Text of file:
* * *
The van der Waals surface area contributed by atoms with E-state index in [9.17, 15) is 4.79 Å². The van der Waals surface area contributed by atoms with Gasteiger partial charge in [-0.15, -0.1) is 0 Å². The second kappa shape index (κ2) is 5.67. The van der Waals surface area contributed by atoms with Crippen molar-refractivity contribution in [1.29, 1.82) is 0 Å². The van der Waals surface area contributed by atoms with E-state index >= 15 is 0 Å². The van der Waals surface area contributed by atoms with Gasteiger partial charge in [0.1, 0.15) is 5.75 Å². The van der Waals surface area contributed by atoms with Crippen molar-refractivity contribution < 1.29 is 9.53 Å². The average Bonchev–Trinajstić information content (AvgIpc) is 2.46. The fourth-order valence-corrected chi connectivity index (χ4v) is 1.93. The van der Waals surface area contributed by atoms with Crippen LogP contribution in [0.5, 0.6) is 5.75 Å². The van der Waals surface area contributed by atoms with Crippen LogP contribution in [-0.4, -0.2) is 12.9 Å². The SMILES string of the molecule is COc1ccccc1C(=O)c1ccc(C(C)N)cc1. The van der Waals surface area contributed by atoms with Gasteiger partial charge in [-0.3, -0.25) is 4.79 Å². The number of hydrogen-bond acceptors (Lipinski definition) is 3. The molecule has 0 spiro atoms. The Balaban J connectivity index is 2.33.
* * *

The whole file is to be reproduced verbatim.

The van der Waals surface area contributed by atoms with E-state index in [9.17, 15) is 4.79 Å². The van der Waals surface area contributed by atoms with Gasteiger partial charge in [-0.15, -0.1) is 0 Å². The second kappa shape index (κ2) is 5.67. The van der Waals surface area contributed by atoms with Crippen molar-refractivity contribution in [1.29, 1.82) is 0 Å². The van der Waals surface area contributed by atoms with E-state index >= 15 is 0 Å². The van der Waals surface area contributed by atoms with Gasteiger partial charge in [0.1, 0.15) is 5.75 Å². The van der Waals surface area contributed by atoms with Crippen molar-refractivity contribution < 1.29 is 9.53 Å². The average Bonchev–Trinajstić information content (AvgIpc) is 2.46. The fourth-order valence-corrected chi connectivity index (χ4v) is 1.93. The van der Waals surface area contributed by atoms with Crippen LogP contribution in [0.5, 0.6) is 5.75 Å². The van der Waals surface area contributed by atoms with Crippen LogP contribution in [-0.4, -0.2) is 12.9 Å². The SMILES string of the molecule is COc1ccccc1C(=O)c1ccc(C(C)N)cc1. The van der Waals surface area contributed by atoms with Gasteiger partial charge in [-0.3, -0.25) is 4.79 Å². The number of hydrogen-bond acceptors (Lipinski definition) is 3. The molecule has 0 spiro atoms. The Balaban J connectivity index is 2.33.